Among patients with eosinophilic esophagitis (EoE), two issues are particularly vexing for families:
- The recommendation to use endoscopy to assess response to treatment.
- Using proton pump inhibitor (PPI) therapy as first line treatment when other therapies have higher response rates
To some extent, these issues are intertwined because PPI therapy works in less than half of patients and to determine this conclusively, an endoscopy is needed. Clearly, a reliable noninvasive biomarker would be quite helpful.
In the meantime, another study (CE Kuehni et al. Gastroenterol 2016; 150: 581-90, editorial 547-48) has shown that “clinical remission” has modest accuracy in detecting endoscopic and histologic remission in EoE.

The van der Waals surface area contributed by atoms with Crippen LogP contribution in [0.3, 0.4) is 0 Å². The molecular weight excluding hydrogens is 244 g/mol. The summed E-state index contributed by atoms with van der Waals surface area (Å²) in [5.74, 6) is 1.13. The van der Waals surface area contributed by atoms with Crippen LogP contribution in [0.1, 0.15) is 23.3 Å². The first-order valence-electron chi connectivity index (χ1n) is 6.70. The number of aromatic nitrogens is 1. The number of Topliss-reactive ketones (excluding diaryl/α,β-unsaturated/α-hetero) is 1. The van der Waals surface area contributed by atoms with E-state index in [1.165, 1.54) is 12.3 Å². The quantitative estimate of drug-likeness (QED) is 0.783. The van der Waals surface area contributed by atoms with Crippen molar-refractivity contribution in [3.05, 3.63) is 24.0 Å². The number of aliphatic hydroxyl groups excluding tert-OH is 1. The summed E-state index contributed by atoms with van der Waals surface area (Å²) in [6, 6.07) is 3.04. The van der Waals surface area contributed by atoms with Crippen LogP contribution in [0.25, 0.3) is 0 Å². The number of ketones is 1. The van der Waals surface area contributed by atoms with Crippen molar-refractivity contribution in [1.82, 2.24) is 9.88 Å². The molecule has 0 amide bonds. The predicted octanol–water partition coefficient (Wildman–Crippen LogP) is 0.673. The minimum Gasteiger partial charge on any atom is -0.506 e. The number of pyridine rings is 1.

This prospective observational study, performed between 2011-14, recruited 269 consecutive adults in Switzerland and U.S.. 67% male median age 39 years.
Of 111 who were in clinical remission (41.3%), only 79 (72%) and 75 (68%) were in endoscopic and histologic (<20 eos/mm2 which corresponds to <5 eos/median hpf) remission respectively.
My take (borrowed): “Physicians cannot rely on lack of symptoms to make assumptions about lack of biologic disease activity in adult EoE patients.”
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